Thursday, March 26, 2009

The Sharper Your Knife, the Less You Cry - Kathleen Flinn

Summary: Flinn's engaging account of her studies at famed French cooking school Le Cordon Bleu should strike a chord with anyone who has dreamed of leaving the rat race and following a passion for food. The main course, Flinn's narrative of her trials and triumphs as she moves through the three levels of cuisine, is supplemented by plentiful helpings of drama, romance and near-tragedy in her personal life. - Taken from Publisher's Weekly Review, via

My Review: This book was a fairly light, but enjoyable read. If I had any in depth knowledge of French cuisine I'd say it was like... such and such a food. And perhaps after reading this book I should have a bigger food vocabulary, however in terms of greater knowledge what really stands out cooking-wise for me is the process of boning a whole turkey, hacking off the head of a duck, skewering a live lobster, cleaving a leg of lamb into smaller pieces, shopping for a rabbit with its head still attached, and tripe. Oddly enough this is the stuff that stood out to me, not so much the simmering of a nice vichyssoise. Judge me as you will.

I think the author lucked while writing about her experiences while attending Le Cordon Blue cooking school AND about her blossoming romance with a guy who sounds excellent. While I was entertained by the cooking school details the book would have been a little flat if that were all. However the inclusion of the dashing boyfriend turned husband added a heavy serving of sparkle to the story.

Thankfully the writing style was a little less regimented than it could have been considering the author's background as a journalist. However near the end of the book her pattern of "tell charming anecdote, then craft a deeper meaning as a conclusion" became a touch irritatingly predictable.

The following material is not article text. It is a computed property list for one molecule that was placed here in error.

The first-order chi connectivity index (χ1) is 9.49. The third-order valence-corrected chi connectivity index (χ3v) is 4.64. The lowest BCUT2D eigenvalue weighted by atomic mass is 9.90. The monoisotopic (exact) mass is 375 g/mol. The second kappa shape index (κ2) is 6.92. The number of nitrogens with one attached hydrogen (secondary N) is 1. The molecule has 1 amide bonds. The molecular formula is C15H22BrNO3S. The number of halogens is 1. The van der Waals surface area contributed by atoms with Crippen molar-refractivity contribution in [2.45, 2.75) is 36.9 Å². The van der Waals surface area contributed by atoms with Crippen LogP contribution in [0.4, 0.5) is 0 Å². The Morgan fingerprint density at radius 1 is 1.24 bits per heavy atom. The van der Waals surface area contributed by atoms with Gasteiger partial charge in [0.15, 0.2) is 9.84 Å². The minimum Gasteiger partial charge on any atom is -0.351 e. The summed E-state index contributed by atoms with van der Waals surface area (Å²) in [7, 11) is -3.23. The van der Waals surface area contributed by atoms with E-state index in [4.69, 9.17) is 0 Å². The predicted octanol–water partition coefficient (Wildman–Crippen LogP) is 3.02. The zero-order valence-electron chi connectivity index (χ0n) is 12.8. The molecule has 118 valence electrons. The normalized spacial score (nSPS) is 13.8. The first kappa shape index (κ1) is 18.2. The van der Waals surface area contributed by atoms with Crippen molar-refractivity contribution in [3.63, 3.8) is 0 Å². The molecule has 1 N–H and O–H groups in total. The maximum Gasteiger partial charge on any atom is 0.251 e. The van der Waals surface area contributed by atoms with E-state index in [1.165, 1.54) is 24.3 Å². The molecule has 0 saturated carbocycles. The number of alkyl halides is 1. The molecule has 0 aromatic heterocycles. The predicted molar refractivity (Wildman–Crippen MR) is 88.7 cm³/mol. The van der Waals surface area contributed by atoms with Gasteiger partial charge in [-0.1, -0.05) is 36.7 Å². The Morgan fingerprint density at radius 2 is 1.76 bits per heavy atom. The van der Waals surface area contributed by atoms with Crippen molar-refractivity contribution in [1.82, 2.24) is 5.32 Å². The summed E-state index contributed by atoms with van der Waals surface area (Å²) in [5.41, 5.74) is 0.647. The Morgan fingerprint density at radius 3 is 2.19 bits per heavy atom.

Important note **Mindy are you reading** this book contains recipes. However I was generally perplexed by why the specific recipes were included. In a chapter about simple soup base she had a recipe for minestrone, in a chapter about cheese souffle there was a recipe for chocolate souffle and often a recipe she mentioned in one chapter was included in a different chapter half way through the book. Yes, there were recipes but in my view they did nothing to support the concept.

And then there is Paris. Ah, Paris. This is definitely a book for the francophile. While I'm not necessarily in that category this book did make me hungry, FAMISHED, for a few months of living in Paris. C'est merveilleux!

P.S. I promise my next read will be a novel, enough with the memoirs!

My Rating: 3 stars. I'll recommend this to select people but it isn't exactly 4 stars.

In One Sentence: While reading you'll happily think "I could do this" but then truthfully admit French cuisine has too much cleaving for you.


MindySue said...

Excellent review Em..and FUNNY! I love cooking books!

Kim R. said...

Ok, normally I would not go for this sort of book, but your review has truly tempted me to pick it up. It looks like a fun read!

Anonymous said...

I love food books. I came here looking for a few good titles to request at my local library (in the middle of nowhere virginia.)

This one goes on the list.

Liz said...

Did you ever see the original "Sabrina," the one with Audrey Hepburn? My sister and I to this day try to break eggs with one hand (well, I might add -- not just smack the thing) because that was one of the things Sabrina had to learn in cooking school in French. That pretty much sums up all my knowledge of French cooking school, though I must confess I love to cook. I also love memoirs, most of them anyway, so I'll have to give this a look. I recently finished a great one about living with mental illness, "bipolar bare." THe sex is pretty in-your-face, but it showed, so clearly, the wild forces and mania experienced by the mentally ill.


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